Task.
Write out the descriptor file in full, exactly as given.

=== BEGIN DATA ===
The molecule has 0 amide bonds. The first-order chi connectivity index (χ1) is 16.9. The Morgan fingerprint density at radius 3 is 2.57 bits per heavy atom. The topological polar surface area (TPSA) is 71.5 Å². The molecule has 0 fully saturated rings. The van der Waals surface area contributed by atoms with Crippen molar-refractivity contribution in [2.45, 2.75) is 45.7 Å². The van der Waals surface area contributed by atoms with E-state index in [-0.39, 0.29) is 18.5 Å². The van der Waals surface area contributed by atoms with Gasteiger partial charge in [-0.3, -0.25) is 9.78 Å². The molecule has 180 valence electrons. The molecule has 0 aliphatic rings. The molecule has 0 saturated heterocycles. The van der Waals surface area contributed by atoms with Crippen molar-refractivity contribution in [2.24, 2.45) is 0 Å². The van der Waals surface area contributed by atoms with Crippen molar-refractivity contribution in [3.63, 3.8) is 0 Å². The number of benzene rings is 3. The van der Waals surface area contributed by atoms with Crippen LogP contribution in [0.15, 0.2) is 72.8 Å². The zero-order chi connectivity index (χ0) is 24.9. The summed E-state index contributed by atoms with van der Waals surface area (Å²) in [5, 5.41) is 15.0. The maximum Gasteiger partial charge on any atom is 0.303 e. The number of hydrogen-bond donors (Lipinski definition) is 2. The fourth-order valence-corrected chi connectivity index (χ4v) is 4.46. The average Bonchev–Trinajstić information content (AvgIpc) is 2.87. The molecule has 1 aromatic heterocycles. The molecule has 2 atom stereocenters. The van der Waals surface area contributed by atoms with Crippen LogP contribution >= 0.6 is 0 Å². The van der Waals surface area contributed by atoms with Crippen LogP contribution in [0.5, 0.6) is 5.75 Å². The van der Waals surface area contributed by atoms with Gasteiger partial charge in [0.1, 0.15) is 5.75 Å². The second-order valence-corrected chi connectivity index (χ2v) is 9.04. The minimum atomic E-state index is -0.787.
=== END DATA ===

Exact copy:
The molecule has 0 amide bonds. The first-order chi connectivity index (χ1) is 16.9. The Morgan fingerprint density at radius 3 is 2.57 bits per heavy atom. The topological polar surface area (TPSA) is 71.5 Å². The molecule has 0 fully saturated rings. The van der Waals surface area contributed by atoms with Crippen molar-refractivity contribution in [2.45, 2.75) is 45.7 Å². The van der Waals surface area contributed by atoms with E-state index in [-0.39, 0.29) is 18.5 Å². The van der Waals surface area contributed by atoms with Gasteiger partial charge in [-0.3, -0.25) is 9.78 Å². The molecule has 180 valence electrons. The molecule has 0 aliphatic rings. The molecule has 0 saturated heterocycles. The van der Waals surface area contributed by atoms with Crippen molar-refractivity contribution in [2.24, 2.45) is 0 Å². The van der Waals surface area contributed by atoms with Crippen molar-refractivity contribution in [3.63, 3.8) is 0 Å². The number of benzene rings is 3. The van der Waals surface area contributed by atoms with Crippen LogP contribution in [0.15, 0.2) is 72.8 Å². The zero-order chi connectivity index (χ0) is 24.9. The summed E-state index contributed by atoms with van der Waals surface area (Å²) in [5, 5.41) is 15.0. The maximum Gasteiger partial charge on any atom is 0.303 e. The number of hydrogen-bond donors (Lipinski definition) is 2. The fourth-order valence-corrected chi connectivity index (χ4v) is 4.46. The average Bonchev–Trinajstić information content (AvgIpc) is 2.87. The molecule has 1 aromatic heterocycles. The molecule has 2 atom stereocenters. The van der Waals surface area contributed by atoms with Crippen LogP contribution >= 0.6 is 0 Å². The van der Waals surface area contributed by atoms with Crippen LogP contribution in [0.5, 0.6) is 5.75 Å². The van der Waals surface area contributed by atoms with Gasteiger partial charge in [0.1, 0.15) is 5.75 Å². The second-order valence-corrected chi connectivity index (χ2v) is 9.04. The minimum atomic E-state index is -0.787.